Manmohan Singh: Supreme Court suspends summons in coal scandal
India's Supreme Court has suspended a summons issued to former PM Manmohan Singh and five others by a lower court over a coal mining scandal.
Mr Singh and the others deny charges of criminal conspiracy. They had appealed to the Supreme Court over the order to appear on 8 April.
In 2012, federal auditors said India had lost $33bn (£20bn) because coalfield rights were sold off cheaply.
Mr Singh has said he was innocent and "open for legal scrutiny".
Those accused alongside Mr Singh include a former bureaucrat and a leading businessman.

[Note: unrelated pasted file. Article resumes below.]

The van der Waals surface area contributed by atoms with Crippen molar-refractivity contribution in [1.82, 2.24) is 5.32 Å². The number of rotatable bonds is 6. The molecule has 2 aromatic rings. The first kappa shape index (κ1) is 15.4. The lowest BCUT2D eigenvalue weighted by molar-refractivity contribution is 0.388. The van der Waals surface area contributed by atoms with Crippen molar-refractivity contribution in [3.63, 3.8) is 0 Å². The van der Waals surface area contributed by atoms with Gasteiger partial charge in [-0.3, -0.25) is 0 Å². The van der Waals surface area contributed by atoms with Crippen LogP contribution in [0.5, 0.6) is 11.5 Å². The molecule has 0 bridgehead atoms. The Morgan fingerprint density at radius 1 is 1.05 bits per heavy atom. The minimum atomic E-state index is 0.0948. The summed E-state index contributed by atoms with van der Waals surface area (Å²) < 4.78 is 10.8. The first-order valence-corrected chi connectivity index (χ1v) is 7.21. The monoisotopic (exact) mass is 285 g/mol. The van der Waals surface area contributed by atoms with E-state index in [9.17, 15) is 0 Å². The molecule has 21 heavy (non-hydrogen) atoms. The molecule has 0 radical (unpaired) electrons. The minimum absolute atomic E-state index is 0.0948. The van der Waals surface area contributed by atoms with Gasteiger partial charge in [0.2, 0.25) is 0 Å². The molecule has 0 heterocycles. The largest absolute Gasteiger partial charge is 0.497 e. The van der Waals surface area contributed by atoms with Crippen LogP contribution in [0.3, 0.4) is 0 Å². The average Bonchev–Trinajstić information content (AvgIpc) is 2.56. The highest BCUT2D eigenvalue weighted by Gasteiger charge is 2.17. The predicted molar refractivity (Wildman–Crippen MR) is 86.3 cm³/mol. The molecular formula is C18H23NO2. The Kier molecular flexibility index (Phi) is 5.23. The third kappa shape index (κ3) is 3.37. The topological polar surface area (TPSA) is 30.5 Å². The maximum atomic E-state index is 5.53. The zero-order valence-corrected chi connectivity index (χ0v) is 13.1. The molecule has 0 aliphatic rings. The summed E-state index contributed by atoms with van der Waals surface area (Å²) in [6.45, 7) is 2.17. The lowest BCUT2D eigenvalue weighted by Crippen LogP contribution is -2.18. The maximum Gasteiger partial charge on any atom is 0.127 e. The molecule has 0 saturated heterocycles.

Known as one of India's cleanest politicians, the former prime minister has not been charged with any crime but is being investigated for criminal conspiracy, criminal breach of trust and corruption-related offences.
If found guilty, Mr Singh, 82, could be sentenced to jail for life, although correspondents say that is not likely.
"There was no criminal intent - it [the allotment of coal licences] was an administrative decision and not an illegality," Mr Singh's lawyer and former minister Kapil Sibal said on Wednesday.
Last September, India's Supreme Court cancelled almost all of the more than 200 coal mining licences awarded by the government since 1993, saying they were illegal. Mr Singh's Congress party was in charge when most licences were allocated.
The ruling BJP government has begun a process of re-auctioning the coal licences and says it hopes to recover the true value of the coal reserves.